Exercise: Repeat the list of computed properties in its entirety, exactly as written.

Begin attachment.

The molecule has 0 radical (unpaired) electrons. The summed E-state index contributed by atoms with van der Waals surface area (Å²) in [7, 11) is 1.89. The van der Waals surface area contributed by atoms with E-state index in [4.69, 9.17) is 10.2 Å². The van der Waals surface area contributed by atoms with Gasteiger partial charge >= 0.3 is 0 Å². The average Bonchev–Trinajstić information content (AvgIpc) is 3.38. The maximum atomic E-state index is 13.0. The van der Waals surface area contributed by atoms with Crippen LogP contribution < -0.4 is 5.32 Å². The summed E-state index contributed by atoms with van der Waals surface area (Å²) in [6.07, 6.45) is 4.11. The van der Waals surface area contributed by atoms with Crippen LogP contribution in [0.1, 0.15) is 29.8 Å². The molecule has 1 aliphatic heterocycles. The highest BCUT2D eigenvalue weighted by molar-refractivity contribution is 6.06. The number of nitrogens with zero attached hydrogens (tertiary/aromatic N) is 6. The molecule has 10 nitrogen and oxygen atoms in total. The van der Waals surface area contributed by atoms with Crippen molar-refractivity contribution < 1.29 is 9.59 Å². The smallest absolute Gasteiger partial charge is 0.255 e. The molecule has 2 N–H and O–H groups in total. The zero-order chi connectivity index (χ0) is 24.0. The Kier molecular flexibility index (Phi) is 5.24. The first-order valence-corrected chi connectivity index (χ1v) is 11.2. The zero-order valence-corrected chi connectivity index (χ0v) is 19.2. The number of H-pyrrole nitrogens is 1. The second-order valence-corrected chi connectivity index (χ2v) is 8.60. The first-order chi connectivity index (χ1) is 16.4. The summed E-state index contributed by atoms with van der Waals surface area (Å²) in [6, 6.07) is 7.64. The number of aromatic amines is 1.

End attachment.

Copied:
The molecule has 0 radical (unpaired) electrons. The summed E-state index contributed by atoms with van der Waals surface area (Å²) in [7, 11) is 1.89. The van der Waals surface area contributed by atoms with E-state index in [4.69, 9.17) is 10.2 Å². The van der Waals surface area contributed by atoms with Gasteiger partial charge >= 0.3 is 0 Å². The average Bonchev–Trinajstić information content (AvgIpc) is 3.38. The maximum atomic E-state index is 13.0. The van der Waals surface area contributed by atoms with Crippen LogP contribution < -0.4 is 5.32 Å². The summed E-state index contributed by atoms with van der Waals surface area (Å²) in [6.07, 6.45) is 4.11. The van der Waals surface area contributed by atoms with Crippen LogP contribution in [0.1, 0.15) is 29.8 Å². The molecule has 1 aliphatic heterocycles. The highest BCUT2D eigenvalue weighted by molar-refractivity contribution is 6.06. The number of nitrogens with zero attached hydrogens (tertiary/aromatic N) is 6. The molecule has 10 nitrogen and oxygen atoms in total. The van der Waals surface area contributed by atoms with Crippen molar-refractivity contribution < 1.29 is 9.59 Å². The smallest absolute Gasteiger partial charge is 0.255 e. The molecule has 2 N–H and O–H groups in total. The zero-order chi connectivity index (χ0) is 24.0. The Kier molecular flexibility index (Phi) is 5.24. The first-order valence-corrected chi connectivity index (χ1v) is 11.2. The zero-order valence-corrected chi connectivity index (χ0v) is 19.2. The number of H-pyrrole nitrogens is 1. The second-order valence-corrected chi connectivity index (χ2v) is 8.60. The first-order chi connectivity index (χ1) is 16.4. The summed E-state index contributed by atoms with van der Waals surface area (Å²) in [6, 6.07) is 7.64. The number of aromatic amines is 1.